The climb up Beinn Bheoil was fairly easy, or would have been had it been cooler. Peter must have impatient with me as he galloped off into the distance & was only again seen briefly before he reached the summit. We guessed he would be back at his car before we even started descending, oh to be young & fit.
The descent down the ridge of Beinn Bheoil after slapping on more factor 30, was one of the easier descents you will encounter, there probably was a path but we elected to improvise & descend via the grassy slope. We picked up the path much further down & then had to cross the burn to get back to our bikes.
Once back at the bikes we slapped on more factor 30 discussed the torture we about to endure as neither of us are what you would call ‘cyclists’.
Our fears were unfortunately correct, the cycle over the rough ground to Loch Pattack was worse than torture, my rear end is still sore 3 days later, I am not sure suspension on a bike would ease the pain. Any slight incline & we dismounted as we were so exhausted. When we reached the burn with the rickety bridge, the only option was to paddle through as climbing onto the bridge was classed as far too difficult. Once past Loch Pattack the surface improved but there was a long gradual incline which seemed to go on forever. Once that slight summit was reached there was a rapid descent at warp factor 5 & a dust cloud created behind. Then came the welcome relief of a shelter from the sun as we reached the forest area, what a relief & the drop in the temperature in the shade was incredible. The only other drawback was couple of vehicles heading towards Dalwhinnie which broke our rhythm on very slight inclines which resulted in dismounting & then pushing the bike grrrr.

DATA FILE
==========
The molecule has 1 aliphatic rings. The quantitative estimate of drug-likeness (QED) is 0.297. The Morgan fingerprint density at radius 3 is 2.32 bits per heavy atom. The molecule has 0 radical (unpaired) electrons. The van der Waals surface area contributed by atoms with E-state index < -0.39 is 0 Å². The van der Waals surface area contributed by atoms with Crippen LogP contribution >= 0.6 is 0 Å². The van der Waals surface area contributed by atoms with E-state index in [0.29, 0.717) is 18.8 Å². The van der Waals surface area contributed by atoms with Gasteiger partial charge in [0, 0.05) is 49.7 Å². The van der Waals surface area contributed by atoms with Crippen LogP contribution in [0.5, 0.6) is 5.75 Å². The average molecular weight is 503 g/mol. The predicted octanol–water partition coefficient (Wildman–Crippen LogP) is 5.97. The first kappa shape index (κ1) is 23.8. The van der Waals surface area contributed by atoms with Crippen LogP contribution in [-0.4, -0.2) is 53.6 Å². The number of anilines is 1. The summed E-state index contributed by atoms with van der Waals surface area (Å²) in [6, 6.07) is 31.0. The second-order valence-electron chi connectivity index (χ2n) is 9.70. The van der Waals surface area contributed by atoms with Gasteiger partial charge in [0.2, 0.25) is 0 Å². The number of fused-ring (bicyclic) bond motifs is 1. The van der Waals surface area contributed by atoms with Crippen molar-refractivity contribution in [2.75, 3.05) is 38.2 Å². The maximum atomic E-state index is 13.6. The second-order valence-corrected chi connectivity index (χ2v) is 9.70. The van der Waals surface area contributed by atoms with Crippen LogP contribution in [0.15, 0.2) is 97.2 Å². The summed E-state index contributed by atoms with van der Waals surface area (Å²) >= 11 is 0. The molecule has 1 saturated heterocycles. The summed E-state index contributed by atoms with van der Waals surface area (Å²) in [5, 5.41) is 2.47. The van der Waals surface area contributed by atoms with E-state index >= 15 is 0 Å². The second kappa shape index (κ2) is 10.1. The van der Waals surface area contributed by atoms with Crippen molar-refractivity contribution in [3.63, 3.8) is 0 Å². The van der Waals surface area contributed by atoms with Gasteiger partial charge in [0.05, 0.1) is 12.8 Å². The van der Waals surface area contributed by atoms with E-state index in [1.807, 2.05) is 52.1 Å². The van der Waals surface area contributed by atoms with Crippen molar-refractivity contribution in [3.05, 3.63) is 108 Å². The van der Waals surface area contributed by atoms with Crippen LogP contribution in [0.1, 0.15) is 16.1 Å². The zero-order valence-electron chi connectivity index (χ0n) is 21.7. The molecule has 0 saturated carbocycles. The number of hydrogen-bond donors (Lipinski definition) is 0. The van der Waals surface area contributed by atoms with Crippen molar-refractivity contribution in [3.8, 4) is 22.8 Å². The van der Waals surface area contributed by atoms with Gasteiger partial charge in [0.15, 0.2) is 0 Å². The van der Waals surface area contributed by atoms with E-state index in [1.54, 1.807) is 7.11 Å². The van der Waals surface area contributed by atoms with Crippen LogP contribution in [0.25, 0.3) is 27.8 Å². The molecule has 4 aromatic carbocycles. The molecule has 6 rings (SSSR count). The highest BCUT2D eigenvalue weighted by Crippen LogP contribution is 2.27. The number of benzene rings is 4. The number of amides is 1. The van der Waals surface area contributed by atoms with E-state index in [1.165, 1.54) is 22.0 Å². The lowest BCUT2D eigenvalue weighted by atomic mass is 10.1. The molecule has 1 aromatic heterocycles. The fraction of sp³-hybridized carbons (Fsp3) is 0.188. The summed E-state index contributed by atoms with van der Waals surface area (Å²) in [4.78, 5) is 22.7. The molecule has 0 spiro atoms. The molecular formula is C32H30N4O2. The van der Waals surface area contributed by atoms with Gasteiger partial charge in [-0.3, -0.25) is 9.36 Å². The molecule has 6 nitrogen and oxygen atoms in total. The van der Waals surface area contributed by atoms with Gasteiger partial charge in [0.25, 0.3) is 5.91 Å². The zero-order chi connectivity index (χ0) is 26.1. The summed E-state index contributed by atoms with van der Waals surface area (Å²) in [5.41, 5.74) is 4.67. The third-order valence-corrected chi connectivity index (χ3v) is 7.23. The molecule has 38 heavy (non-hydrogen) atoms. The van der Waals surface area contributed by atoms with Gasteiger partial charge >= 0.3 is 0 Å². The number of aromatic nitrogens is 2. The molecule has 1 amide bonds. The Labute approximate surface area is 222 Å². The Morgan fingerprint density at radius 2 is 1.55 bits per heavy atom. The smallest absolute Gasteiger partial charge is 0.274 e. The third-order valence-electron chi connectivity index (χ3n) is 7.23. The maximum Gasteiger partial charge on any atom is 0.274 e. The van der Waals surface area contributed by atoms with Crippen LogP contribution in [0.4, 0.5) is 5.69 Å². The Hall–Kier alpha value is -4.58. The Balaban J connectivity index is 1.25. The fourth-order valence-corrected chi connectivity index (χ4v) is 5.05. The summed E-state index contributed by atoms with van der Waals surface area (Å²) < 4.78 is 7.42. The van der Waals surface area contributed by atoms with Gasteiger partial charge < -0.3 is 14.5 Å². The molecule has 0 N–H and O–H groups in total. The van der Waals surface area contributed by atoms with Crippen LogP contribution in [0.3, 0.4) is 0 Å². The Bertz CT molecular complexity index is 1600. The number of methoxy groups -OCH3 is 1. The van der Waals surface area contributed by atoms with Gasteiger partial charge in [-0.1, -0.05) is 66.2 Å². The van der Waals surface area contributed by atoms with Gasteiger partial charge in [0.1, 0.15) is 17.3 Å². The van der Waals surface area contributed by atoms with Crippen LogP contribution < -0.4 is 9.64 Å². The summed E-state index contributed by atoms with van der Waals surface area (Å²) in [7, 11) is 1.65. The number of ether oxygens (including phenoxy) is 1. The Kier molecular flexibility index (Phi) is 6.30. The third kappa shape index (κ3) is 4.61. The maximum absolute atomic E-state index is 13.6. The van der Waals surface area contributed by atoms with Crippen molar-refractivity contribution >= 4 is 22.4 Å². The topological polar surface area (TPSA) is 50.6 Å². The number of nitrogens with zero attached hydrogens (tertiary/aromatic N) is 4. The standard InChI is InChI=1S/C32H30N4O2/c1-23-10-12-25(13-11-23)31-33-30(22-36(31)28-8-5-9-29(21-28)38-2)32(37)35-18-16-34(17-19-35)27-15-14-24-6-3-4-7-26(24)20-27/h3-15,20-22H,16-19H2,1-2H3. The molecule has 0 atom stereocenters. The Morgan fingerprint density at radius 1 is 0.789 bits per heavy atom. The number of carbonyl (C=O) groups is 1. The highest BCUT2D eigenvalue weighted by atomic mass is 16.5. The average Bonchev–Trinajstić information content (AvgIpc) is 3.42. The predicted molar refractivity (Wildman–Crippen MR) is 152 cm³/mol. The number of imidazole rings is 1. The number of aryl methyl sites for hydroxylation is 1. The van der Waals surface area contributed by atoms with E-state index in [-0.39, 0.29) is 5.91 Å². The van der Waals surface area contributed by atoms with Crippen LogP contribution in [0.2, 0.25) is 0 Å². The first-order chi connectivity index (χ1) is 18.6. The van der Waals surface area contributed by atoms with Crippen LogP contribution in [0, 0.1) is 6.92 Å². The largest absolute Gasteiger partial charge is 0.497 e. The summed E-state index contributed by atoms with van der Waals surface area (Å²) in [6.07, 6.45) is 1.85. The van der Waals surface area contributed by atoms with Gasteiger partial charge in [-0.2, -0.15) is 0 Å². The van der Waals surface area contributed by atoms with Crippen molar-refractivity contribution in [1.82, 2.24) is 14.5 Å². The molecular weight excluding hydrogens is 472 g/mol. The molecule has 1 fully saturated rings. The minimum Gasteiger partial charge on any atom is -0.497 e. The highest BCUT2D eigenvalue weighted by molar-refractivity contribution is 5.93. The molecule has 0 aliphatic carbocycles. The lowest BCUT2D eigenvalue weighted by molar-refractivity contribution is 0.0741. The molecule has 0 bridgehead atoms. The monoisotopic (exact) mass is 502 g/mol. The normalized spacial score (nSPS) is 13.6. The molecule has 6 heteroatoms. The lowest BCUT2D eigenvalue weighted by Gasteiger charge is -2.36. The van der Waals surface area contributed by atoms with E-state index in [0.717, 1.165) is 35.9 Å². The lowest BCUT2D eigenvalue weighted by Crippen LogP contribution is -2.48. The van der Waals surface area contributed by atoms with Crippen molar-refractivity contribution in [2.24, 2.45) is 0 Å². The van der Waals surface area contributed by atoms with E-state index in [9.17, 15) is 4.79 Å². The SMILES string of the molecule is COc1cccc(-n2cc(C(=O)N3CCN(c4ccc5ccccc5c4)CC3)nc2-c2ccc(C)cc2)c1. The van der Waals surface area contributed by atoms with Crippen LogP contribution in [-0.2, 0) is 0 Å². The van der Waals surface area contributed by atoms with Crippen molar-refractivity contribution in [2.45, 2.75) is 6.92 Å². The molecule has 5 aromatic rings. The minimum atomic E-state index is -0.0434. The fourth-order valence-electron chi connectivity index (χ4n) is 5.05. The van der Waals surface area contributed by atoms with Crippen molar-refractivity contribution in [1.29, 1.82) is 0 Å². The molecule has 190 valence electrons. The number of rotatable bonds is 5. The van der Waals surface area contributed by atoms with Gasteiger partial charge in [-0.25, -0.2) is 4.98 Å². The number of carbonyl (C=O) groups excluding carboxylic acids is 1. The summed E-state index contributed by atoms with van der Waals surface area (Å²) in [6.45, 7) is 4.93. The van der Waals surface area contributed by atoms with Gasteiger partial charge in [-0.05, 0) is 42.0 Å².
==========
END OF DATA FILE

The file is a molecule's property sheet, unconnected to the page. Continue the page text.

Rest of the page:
We finally arrived back at car 8 hours later having slowly roasted absolutely exhausted. The car was literally an oven, we both had cans of deodorant that was so hot is was surprising they hadn’t exploded.
Looking back it was a fantastic day out, Ben Alder is so remote & a superb mountain, whether it is a good idea to go out in the midday sun only dafties like us would contemplate such a thing – thanks Paul, what is your next bright idea?
by The Rodmiester » Mon Jul 22, 2013 6:59 pm
by Lightfoot2017 » Tue Jul 23, 2013 8:04 am
Glad you managed to capture my cairn-tidying OCD behaviour!!
Next time, something more genteel, I think ….. Hill o’ Beath perhaps?
PS: Note to any eligible, single ladies out there: OK, I look like a right teat in these pics, but I DO brush up nicely when the need arises….
by Fife Flyer » Tue Jul 23, 2013 4:25 pm
Lightfoot2017 wrote:PS: Note to any eligible, single ladies out there: OK, I look like a right teat in these pics, but I DO brush up nicely when the need arises….
I think you are the wrong site
by Mountain Sloth » Wed Jul 24, 2013 11:43 am
Sorry I didn't stop to say goodbye - I hit my straps going up Beinn Bheoil and by the time I looked round you were nowhere to be seen. I cycled back by the other path (the one on the East of the Allt a'Bhealaich Bheithe) purely on the grounds that your track went uphill to start with and I was running on fumes by then! Anyway, the motivating effect of 10,000 clegs helped me keep a decent pace back to the car!
Did you get out again at the weekend? I hobbled up Schiehallion with Mrs Sloth on Saturday which was predictably hard work and absolutely baking (more Factor 50 required).
by dooterbang » Wed Jul 24, 2013 6:07 pm
Well done guys - cracking day out.
by Fife Flyer » Wed Jul 24, 2013 7:29 pm
Mountain Sloth wrote:Did you get out again at the weekend? I hobbled up Schiehallion with Mrs Sloth on Saturday which was predictably hard work and absolutely baking (more Factor 50 required).
Was wondering if you would pop up Peter, glad you made it back safely - Paul & I really struggled with the cycle back, not only the heat but the track was torture
Was out on Saturday with Mrs Flyer, having said that no inclines or bikes involved - we walked 10 miles of the Fife Coastal Path from Inverkeithing to Burntisland & loved it, seemed an absolute scoosh after Ben Alder
by rockhopper » Sun Jul 28, 2013 12:58 pm
Can remember taking the more direct rougher but shorter track with some singletrack on the way in and the longer one over the bridge on the way out. Although a bit rougher, I preferred the direct route as it also avoided the ups/downs of the path past the loch - cheers